Bagila Oralbay. 38 years old. Sister. Owner of a hair salon, she too disappeared in March 2018. Her sentence, 19 years. Her crime? A mystery. She leaves behind a son and a daughter; their whereabouts currently unknown.
Unlike the majority of detainees, this family is Kazakh, one of the other Turkic groups living in Xinjiang. But they too seem not to be excluded from the madness.
And this is not the first time that their family has suffered dreadfully at the hands of the CCP. Gulaisha recounts how, during the turbulent years of the Cultural Revolution, her father was paraded in a dunce’s cap through the streets of Ghulja, accused of being a rich man’s son, and banished to the countryside. There, shoeless and dressed in rags, he was condemned to several years of hard labour on starvation rations, while his family suffered in equal measure at home, barely finding enough to eat, and crushed by the humiliation of an exiled father. The tyranny eventually ran its course, and he returned. No sooner did the family start to settle into a semblance of normal life, than he died prematurely, barely ten years later.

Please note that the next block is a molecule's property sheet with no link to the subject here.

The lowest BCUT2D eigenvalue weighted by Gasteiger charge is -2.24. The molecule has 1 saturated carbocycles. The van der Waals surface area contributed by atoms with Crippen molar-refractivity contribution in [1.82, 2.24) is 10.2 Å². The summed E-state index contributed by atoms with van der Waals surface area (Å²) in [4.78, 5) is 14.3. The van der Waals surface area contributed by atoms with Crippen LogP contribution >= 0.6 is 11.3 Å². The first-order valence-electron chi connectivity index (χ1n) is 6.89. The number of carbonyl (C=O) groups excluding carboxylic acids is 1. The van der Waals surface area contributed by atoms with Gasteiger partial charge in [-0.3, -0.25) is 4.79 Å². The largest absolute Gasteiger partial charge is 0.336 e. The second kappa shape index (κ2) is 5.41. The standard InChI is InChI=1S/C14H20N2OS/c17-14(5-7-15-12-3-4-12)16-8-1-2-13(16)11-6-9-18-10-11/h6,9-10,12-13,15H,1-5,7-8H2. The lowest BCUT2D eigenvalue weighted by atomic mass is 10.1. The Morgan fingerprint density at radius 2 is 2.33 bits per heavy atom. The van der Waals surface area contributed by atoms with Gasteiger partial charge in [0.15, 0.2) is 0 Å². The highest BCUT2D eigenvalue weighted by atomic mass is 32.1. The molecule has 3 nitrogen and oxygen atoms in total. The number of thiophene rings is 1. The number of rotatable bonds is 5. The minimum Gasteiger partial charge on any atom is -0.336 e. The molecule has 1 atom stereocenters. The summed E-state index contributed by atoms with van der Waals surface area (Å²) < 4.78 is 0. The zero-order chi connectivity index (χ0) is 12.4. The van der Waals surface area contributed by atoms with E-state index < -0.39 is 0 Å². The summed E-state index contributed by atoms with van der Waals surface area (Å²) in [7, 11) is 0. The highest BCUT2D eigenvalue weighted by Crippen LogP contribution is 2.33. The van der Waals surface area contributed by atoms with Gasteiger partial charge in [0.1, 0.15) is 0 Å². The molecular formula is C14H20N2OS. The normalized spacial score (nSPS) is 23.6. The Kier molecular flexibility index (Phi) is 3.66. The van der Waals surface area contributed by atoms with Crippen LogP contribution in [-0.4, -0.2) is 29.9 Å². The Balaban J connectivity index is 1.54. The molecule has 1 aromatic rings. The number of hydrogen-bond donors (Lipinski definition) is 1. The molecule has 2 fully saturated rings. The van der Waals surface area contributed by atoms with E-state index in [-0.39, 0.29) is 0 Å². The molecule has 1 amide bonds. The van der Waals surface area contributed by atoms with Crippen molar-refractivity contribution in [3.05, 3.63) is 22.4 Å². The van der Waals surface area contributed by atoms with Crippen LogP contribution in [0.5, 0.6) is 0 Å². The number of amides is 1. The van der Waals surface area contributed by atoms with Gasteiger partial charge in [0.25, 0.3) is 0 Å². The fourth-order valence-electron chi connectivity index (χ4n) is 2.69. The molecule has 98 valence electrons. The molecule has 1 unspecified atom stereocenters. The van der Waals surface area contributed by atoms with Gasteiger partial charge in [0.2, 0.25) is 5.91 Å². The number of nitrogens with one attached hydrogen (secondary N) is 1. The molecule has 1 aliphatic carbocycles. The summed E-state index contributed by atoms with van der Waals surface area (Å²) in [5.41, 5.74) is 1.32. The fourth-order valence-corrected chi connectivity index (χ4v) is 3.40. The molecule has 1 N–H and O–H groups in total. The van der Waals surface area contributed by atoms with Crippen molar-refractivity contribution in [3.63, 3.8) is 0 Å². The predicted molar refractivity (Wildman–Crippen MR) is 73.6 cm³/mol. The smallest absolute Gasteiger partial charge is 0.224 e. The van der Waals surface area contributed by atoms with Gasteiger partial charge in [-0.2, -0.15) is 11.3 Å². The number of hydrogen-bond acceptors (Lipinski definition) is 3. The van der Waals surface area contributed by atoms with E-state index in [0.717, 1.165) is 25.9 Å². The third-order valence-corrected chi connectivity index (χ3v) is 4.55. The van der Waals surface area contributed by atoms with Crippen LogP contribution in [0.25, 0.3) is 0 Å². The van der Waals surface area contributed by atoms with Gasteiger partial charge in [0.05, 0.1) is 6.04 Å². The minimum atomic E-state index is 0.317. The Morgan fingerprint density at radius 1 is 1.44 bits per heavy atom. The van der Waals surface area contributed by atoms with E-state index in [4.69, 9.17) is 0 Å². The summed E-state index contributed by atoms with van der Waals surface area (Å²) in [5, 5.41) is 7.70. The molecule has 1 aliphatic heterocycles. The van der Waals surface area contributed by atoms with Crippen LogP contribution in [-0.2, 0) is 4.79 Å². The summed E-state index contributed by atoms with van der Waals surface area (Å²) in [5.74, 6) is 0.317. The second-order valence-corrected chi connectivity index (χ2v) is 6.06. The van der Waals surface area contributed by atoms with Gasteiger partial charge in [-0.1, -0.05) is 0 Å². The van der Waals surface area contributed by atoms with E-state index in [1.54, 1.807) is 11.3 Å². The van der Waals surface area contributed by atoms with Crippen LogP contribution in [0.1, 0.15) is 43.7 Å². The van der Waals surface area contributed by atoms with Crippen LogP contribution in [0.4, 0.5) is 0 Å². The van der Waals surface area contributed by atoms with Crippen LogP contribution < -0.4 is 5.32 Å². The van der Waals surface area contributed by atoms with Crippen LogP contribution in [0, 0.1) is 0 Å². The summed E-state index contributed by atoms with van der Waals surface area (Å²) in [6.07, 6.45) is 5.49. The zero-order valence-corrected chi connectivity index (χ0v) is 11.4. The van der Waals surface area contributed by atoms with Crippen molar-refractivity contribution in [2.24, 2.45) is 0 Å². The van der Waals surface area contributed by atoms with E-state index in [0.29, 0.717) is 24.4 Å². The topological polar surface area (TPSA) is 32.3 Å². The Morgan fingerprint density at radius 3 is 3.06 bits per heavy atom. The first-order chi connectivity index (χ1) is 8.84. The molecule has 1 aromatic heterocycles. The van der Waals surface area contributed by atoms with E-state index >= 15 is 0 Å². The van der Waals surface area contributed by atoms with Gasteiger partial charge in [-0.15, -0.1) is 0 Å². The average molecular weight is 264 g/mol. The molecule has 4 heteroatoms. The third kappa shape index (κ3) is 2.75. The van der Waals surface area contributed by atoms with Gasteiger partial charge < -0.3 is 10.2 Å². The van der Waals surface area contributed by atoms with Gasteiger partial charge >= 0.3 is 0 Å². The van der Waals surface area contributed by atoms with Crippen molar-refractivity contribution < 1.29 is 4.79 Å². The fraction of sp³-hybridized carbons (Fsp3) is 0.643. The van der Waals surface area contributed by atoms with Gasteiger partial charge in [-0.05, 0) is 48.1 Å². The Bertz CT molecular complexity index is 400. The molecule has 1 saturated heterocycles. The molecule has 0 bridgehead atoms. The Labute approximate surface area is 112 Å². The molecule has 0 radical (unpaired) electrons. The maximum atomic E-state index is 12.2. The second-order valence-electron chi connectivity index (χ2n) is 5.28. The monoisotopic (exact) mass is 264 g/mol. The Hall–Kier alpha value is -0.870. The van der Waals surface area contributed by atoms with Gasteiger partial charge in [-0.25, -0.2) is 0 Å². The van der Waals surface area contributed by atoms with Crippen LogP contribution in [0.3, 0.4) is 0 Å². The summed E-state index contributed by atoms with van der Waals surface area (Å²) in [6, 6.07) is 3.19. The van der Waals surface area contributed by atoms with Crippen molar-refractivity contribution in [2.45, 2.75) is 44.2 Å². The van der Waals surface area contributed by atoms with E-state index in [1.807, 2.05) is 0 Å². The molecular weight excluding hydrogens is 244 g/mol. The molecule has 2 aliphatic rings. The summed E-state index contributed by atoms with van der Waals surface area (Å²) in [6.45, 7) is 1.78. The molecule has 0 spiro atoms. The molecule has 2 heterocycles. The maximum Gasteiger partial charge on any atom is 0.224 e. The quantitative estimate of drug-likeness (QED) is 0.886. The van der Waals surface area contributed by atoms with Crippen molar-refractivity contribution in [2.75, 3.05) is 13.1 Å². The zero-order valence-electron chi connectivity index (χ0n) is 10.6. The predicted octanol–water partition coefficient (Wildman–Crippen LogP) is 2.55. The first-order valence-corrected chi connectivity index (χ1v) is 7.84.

Gulaisha is distraught and mystified by the gratuitous cruelty dealt out to her family over the years. The injustice of the ruthless prison sentences handed down to her siblings with no trial or explanation is one body blow too many. She is desperate for answers and justice.
Amine’s mental anguish knows no bounds. A Uyghur exile living in Turkey, she waits for news of her husband and three children back in the homeland. Sentenced to 15 years extra-legally, her husband has a long road ahead of him in a Chinese jail, but as for the fate of her children, she can only believe the worst.
Strict government birth control policies in the Uyghur-dominated southern city of Hotan forced them to hide her fourth pregnancy but when she fell pregnant again in 2016 this was no longer possible. They panicked. “We didn’t know what to do,” she explains, describing life for ordinary Uyghurs following the “new broom” that was sweeping their province following strongman Chen Quanguo’s appointment as governor. “We couldn’t wear long dresses, we had to wear short. The rules were becoming stricter every day. No beards, no head coverings, no prayers, no religious books. The pressure was terrible,” she said.
They decided to leave for Turkey.